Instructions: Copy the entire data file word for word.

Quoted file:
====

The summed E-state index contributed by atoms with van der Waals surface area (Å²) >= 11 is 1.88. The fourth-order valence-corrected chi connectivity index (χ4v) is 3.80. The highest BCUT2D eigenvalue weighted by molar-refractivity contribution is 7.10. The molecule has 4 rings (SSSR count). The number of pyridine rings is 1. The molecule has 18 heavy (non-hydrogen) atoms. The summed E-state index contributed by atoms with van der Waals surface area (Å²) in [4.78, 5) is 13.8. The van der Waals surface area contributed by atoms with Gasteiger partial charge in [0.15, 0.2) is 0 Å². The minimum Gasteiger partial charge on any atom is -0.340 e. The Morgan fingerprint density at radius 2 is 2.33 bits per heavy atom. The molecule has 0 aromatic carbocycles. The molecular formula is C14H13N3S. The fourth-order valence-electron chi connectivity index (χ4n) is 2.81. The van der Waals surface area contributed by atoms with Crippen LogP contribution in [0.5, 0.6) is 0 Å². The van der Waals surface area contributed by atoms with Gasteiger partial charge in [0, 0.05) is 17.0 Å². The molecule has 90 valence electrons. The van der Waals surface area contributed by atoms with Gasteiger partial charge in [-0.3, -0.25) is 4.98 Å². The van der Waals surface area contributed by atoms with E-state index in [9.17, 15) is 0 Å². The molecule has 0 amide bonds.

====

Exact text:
The summed E-state index contributed by atoms with van der Waals surface area (Å²) >= 11 is 1.88. The fourth-order valence-corrected chi connectivity index (χ4v) is 3.80. The highest BCUT2D eigenvalue weighted by molar-refractivity contribution is 7.10. The molecule has 4 rings (SSSR count). The number of pyridine rings is 1. The molecule has 18 heavy (non-hydrogen) atoms. The summed E-state index contributed by atoms with van der Waals surface area (Å²) in [4.78, 5) is 13.8. The van der Waals surface area contributed by atoms with Gasteiger partial charge in [0.15, 0.2) is 0 Å². The minimum Gasteiger partial charge on any atom is -0.340 e. The Morgan fingerprint density at radius 2 is 2.33 bits per heavy atom. The molecule has 0 aromatic carbocycles. The molecular formula is C14H13N3S. The fourth-order valence-electron chi connectivity index (χ4n) is 2.81. The van der Waals surface area contributed by atoms with Crippen LogP contribution in [0.5, 0.6) is 0 Å². The van der Waals surface area contributed by atoms with Gasteiger partial charge in [0, 0.05) is 17.0 Å². The molecule has 90 valence electrons. The van der Waals surface area contributed by atoms with Gasteiger partial charge in [-0.3, -0.25) is 4.98 Å². The van der Waals surface area contributed by atoms with E-state index in [9.17, 15) is 0 Å². The molecule has 0 amide bonds.